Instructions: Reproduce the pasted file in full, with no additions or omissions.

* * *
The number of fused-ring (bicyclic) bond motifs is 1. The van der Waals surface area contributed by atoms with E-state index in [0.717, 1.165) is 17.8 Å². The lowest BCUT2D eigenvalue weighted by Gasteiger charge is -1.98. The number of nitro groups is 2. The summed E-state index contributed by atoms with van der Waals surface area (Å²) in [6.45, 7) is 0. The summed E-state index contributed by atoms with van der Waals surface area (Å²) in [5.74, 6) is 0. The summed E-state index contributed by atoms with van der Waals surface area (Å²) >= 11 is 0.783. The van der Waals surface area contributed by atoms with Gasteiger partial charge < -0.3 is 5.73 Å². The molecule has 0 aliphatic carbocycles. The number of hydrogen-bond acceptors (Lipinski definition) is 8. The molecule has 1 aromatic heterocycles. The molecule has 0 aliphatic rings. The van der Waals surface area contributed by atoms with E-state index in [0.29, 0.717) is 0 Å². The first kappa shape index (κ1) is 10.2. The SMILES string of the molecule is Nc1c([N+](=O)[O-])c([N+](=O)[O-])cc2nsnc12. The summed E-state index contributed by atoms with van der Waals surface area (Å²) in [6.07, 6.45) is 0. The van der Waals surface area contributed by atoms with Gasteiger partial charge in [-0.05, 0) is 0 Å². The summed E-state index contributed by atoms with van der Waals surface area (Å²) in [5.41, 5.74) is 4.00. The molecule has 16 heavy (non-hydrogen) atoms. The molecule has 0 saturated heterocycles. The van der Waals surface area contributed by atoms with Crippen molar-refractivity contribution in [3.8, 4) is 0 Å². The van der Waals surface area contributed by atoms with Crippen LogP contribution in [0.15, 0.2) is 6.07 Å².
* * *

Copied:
The number of fused-ring (bicyclic) bond motifs is 1. The van der Waals surface area contributed by atoms with E-state index in [0.717, 1.165) is 17.8 Å². The lowest BCUT2D eigenvalue weighted by Gasteiger charge is -1.98. The number of nitro groups is 2. The summed E-state index contributed by atoms with van der Waals surface area (Å²) in [6.45, 7) is 0. The summed E-state index contributed by atoms with van der Waals surface area (Å²) in [5.74, 6) is 0. The summed E-state index contributed by atoms with van der Waals surface area (Å²) >= 11 is 0.783. The van der Waals surface area contributed by atoms with Gasteiger partial charge < -0.3 is 5.73 Å². The molecule has 0 aliphatic carbocycles. The number of hydrogen-bond acceptors (Lipinski definition) is 8. The molecule has 1 aromatic heterocycles. The molecule has 0 aliphatic rings. The van der Waals surface area contributed by atoms with E-state index in [0.29, 0.717) is 0 Å². The first kappa shape index (κ1) is 10.2. The SMILES string of the molecule is Nc1c([N+](=O)[O-])c([N+](=O)[O-])cc2nsnc12. The summed E-state index contributed by atoms with van der Waals surface area (Å²) in [6.07, 6.45) is 0. The van der Waals surface area contributed by atoms with Gasteiger partial charge in [-0.05, 0) is 0 Å². The summed E-state index contributed by atoms with van der Waals surface area (Å²) in [5.41, 5.74) is 4.00. The molecule has 16 heavy (non-hydrogen) atoms. The molecule has 0 saturated heterocycles. The van der Waals surface area contributed by atoms with Crippen molar-refractivity contribution in [3.8, 4) is 0 Å². The van der Waals surface area contributed by atoms with Crippen LogP contribution in [0.15, 0.2) is 6.07 Å².